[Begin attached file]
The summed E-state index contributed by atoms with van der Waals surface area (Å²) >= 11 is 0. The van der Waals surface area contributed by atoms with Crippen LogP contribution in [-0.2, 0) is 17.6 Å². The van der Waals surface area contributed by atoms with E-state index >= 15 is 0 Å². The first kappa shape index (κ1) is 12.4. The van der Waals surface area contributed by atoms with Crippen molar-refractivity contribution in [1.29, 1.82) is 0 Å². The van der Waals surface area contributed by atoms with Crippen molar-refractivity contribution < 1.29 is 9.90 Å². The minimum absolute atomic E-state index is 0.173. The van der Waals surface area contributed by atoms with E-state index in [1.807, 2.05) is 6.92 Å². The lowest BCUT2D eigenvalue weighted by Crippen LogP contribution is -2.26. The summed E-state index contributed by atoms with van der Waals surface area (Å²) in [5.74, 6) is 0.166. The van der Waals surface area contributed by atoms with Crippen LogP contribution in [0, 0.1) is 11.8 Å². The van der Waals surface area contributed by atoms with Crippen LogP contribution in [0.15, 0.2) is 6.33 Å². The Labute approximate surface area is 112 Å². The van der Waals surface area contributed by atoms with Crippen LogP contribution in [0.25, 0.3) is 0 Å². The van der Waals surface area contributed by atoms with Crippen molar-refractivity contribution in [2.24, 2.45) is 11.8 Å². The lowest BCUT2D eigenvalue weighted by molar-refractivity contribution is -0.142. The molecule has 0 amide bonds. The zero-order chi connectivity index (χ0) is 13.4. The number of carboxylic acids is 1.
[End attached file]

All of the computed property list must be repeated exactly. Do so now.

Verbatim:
The summed E-state index contributed by atoms with van der Waals surface area (Å²) >= 11 is 0. The van der Waals surface area contributed by atoms with Crippen LogP contribution in [-0.2, 0) is 17.6 Å². The van der Waals surface area contributed by atoms with E-state index >= 15 is 0 Å². The first kappa shape index (κ1) is 12.4. The van der Waals surface area contributed by atoms with Crippen molar-refractivity contribution in [1.29, 1.82) is 0 Å². The van der Waals surface area contributed by atoms with Crippen molar-refractivity contribution < 1.29 is 9.90 Å². The minimum absolute atomic E-state index is 0.173. The van der Waals surface area contributed by atoms with E-state index in [1.807, 2.05) is 6.92 Å². The lowest BCUT2D eigenvalue weighted by Crippen LogP contribution is -2.26. The summed E-state index contributed by atoms with van der Waals surface area (Å²) in [5.74, 6) is 0.166. The van der Waals surface area contributed by atoms with Crippen LogP contribution in [0, 0.1) is 11.8 Å². The van der Waals surface area contributed by atoms with Crippen LogP contribution in [0.15, 0.2) is 6.33 Å². The Labute approximate surface area is 112 Å². The van der Waals surface area contributed by atoms with Crippen LogP contribution in [0.25, 0.3) is 0 Å². The van der Waals surface area contributed by atoms with Crippen molar-refractivity contribution in [2.24, 2.45) is 11.8 Å². The lowest BCUT2D eigenvalue weighted by molar-refractivity contribution is -0.142. The molecule has 0 amide bonds. The zero-order chi connectivity index (χ0) is 13.4. The number of carboxylic acids is 1.